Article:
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Full and frank disclosure means exactly that

This case again emphasises that parties to a divorce must disclose everything, if they don't the agreement reached can be set aside by the court, even if the agreement was reached many years ago.

In this case, the husband initially failed to disclose his significant interest in a trust, resulting in the financial order from 2010 being set aside and his former wife receiving further sums in 2016. In 2018 it came to light that in 2016 he had failed to disclose that his business was to be sold resulting in another successful set aside application. Even though this was years past the divorce the duty to disclose is an ongoing one.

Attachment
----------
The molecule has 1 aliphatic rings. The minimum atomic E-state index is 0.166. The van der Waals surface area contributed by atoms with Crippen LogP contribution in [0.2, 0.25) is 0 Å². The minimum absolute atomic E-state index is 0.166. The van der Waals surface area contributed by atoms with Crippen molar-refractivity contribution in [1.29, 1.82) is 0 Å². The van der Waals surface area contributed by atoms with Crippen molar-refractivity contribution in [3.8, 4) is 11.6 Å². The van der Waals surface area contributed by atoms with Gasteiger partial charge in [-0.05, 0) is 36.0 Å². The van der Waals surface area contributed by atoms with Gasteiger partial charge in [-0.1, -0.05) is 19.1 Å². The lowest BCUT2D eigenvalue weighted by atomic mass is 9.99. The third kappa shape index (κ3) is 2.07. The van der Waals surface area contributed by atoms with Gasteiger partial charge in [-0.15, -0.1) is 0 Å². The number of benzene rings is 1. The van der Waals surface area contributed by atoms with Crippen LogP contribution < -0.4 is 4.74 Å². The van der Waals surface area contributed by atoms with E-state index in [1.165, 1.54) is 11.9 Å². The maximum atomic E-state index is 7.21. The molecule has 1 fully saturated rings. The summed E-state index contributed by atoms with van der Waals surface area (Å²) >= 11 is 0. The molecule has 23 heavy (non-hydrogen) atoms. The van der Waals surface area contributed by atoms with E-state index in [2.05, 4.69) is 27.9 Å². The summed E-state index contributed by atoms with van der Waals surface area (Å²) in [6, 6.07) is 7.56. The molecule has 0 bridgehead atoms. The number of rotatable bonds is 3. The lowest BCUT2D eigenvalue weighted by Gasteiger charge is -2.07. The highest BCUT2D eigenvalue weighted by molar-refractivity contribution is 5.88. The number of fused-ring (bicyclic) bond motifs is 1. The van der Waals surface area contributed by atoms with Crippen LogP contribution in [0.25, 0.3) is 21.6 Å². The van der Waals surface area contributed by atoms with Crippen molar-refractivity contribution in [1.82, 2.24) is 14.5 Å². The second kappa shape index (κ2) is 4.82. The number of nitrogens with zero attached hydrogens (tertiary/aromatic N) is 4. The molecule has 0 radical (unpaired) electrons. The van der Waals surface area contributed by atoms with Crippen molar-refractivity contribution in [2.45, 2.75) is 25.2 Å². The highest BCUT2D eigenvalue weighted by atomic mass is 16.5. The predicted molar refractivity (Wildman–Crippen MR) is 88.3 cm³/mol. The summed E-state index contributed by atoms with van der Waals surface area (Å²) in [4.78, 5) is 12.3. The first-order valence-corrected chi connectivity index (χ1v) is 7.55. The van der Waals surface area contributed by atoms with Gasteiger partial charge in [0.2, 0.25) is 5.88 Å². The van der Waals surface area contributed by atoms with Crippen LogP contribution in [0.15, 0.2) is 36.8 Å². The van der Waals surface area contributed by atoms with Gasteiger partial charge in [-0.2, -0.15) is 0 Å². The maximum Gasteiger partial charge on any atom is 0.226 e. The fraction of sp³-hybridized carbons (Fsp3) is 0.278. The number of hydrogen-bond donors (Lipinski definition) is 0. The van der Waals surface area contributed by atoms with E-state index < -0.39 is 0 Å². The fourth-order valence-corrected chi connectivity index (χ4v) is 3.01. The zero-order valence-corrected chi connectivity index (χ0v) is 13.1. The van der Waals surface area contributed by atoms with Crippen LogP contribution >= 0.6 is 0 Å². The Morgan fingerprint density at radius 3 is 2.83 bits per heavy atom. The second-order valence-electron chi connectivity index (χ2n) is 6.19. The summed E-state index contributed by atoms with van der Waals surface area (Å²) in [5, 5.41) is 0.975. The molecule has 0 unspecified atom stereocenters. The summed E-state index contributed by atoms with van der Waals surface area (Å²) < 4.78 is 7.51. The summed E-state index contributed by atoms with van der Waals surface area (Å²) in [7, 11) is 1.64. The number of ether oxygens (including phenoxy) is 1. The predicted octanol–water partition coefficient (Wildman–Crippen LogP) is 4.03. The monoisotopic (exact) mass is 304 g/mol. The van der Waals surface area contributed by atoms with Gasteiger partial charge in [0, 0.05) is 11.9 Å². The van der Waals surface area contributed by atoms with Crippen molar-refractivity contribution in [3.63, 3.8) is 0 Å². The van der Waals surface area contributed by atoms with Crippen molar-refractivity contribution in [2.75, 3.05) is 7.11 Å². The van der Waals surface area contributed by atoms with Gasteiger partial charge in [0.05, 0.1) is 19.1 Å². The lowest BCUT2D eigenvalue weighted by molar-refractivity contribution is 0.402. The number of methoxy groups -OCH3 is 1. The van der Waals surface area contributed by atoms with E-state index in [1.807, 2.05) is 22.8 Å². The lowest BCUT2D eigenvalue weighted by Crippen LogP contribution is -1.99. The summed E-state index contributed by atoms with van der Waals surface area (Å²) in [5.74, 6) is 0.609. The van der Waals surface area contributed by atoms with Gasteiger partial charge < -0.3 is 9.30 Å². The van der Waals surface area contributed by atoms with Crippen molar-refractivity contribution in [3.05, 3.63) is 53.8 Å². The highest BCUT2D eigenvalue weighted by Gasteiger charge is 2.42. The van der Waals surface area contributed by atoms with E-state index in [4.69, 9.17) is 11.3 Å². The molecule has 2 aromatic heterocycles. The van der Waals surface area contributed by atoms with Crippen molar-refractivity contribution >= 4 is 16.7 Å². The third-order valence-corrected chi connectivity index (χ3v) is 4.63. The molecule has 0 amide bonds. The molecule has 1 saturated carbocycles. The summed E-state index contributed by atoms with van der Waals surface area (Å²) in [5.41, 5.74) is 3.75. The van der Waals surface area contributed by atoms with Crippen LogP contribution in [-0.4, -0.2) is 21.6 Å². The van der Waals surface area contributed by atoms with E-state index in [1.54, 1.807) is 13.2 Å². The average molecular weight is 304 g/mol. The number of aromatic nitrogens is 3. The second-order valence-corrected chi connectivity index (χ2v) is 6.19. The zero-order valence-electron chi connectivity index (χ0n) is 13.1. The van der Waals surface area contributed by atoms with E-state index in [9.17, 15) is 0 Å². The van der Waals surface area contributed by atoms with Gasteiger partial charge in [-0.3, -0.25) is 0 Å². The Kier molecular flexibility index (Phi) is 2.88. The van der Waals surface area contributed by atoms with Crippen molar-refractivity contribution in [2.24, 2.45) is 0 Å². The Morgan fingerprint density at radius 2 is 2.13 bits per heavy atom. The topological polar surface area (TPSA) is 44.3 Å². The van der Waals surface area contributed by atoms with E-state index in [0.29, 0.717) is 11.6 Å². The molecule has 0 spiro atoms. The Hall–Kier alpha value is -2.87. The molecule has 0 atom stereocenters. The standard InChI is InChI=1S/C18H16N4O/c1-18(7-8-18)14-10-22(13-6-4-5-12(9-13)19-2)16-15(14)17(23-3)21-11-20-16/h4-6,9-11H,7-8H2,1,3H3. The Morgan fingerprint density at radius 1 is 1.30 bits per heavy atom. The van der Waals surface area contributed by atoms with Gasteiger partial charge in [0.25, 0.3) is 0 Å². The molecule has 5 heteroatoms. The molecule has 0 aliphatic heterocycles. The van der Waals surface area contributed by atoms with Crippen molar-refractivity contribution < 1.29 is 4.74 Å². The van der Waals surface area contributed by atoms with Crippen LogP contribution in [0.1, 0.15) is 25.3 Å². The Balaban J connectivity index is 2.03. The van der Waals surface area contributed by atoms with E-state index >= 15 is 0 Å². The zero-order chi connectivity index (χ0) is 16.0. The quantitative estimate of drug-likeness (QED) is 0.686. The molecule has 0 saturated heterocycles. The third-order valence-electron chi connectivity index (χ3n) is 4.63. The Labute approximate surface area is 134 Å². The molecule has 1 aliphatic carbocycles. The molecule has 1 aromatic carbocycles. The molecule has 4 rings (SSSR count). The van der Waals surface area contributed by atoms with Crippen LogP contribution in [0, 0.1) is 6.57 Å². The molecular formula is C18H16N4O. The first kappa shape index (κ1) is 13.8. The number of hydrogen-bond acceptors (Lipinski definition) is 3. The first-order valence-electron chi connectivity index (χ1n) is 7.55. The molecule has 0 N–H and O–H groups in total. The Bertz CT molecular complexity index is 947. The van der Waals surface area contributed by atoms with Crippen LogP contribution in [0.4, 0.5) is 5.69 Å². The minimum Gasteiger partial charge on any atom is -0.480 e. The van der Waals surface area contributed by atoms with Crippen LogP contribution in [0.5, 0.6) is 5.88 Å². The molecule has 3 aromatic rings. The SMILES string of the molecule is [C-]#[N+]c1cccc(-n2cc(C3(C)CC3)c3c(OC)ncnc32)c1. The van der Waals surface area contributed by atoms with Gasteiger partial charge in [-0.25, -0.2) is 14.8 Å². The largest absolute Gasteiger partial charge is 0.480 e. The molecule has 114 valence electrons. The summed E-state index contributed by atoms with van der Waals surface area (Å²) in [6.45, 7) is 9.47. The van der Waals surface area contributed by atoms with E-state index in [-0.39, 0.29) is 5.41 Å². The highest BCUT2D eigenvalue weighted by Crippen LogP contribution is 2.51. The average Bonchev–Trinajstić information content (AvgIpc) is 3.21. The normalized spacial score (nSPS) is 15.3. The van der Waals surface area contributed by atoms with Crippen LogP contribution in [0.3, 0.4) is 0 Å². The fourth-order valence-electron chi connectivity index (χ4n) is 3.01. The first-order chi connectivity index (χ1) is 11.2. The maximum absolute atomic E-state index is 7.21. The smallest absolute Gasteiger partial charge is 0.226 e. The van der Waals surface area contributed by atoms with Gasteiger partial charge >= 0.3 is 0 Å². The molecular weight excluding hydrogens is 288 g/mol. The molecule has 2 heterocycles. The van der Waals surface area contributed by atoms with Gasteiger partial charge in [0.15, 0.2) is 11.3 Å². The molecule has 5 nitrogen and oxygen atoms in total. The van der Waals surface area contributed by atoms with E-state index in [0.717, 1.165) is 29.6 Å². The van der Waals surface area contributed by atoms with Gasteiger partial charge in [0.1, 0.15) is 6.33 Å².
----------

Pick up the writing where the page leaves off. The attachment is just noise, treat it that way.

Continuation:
The Court of Appeal will now have to grapple with how to address this development, indicating that in non-disclosure cases the court has flexibility to adapt its approach, referring to the husband's "fraudulent non-disclosure" on two occasions and emphasising that they must consider the entire financial landscape.

Fail to disclose at your peril!  

EWCA grants wife deceived by husband's non-disclosure chance to revise consent order


family law